Chris Padilla/Blog / Notes

Neil Gaiman on Writing

Several great nuggets of writing insight from Neil Gaiman's introduction to the 10th Anniversary Edition of American Gods.

Storm's coming...

Like Carl Barks, Gaiman started with a locale:

A couple of weeks later, my editor sent me a mock-up of the book cover. It showed a road, and a lightning strike, and, at the top, it said, “American Gods.” It seemed to be the cover of the book I had planned to write.

I found it both off-putting and exhilarating to have the cover before the book. I put it up on the wall and looked at it, intimidated, all thoughts of ever finding another title gone forever. This was the book cover. This was the book.

Now I just had to write it.

I think about this often, because it feels so true. Each project really does take it's own path:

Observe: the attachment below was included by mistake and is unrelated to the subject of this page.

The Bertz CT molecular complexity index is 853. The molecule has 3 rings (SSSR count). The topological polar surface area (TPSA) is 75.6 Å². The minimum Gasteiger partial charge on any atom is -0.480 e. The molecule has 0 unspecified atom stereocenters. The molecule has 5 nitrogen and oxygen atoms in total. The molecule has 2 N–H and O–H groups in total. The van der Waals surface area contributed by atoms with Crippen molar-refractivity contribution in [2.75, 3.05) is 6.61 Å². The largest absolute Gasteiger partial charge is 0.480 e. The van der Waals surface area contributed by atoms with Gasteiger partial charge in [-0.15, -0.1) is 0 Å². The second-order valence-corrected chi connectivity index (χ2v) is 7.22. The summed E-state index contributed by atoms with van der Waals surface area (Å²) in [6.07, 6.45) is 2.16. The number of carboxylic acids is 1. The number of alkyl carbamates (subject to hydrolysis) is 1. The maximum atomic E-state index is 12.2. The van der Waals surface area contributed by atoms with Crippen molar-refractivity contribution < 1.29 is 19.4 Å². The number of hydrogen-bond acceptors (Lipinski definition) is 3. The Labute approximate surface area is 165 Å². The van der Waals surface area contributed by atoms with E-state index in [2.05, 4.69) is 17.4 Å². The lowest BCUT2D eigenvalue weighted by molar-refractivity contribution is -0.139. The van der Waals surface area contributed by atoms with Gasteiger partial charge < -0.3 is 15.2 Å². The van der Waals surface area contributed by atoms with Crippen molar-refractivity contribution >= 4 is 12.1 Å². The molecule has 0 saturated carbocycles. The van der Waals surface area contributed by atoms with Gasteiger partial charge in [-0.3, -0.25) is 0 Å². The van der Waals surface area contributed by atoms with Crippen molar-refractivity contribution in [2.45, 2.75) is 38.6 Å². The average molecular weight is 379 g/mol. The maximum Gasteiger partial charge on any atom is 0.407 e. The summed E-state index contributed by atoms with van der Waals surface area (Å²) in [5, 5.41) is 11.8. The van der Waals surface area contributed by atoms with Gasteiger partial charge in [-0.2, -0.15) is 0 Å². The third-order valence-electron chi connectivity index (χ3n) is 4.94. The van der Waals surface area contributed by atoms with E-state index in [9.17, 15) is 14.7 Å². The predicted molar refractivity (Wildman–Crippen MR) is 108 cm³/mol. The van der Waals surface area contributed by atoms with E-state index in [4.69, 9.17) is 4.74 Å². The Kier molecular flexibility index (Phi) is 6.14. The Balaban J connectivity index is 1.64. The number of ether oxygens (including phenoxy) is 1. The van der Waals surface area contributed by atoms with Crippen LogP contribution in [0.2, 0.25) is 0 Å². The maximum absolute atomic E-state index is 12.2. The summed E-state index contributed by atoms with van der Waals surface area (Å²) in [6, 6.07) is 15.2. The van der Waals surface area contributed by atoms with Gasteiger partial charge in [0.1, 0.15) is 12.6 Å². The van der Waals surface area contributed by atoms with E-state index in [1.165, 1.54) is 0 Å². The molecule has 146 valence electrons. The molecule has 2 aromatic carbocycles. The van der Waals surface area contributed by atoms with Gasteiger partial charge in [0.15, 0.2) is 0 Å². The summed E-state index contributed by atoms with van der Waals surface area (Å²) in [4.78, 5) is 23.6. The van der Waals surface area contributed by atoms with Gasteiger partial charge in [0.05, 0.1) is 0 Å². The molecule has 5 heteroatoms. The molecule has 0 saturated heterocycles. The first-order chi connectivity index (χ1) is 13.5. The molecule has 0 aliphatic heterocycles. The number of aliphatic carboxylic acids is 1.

I remember when it was all done in first draft telling Gene Wolfe, who is the wisest writer I know and has written more excellent novels than any man I’ve met, that I thought I had now learned how to write a novel. Gene looked at me, and smiled kindly. “You never learn how to write a novel,” he told me. “You only learn to write the novel you’re on.”

And then, of course, a great reminder to ship imperfection:

I finished it, eventually, and I handed it in, taking a certain amount of comfort in the old saying that a novel can best be defined as a long piece of prose with something wrong with it, and I was fairly sure that I’d written one of those.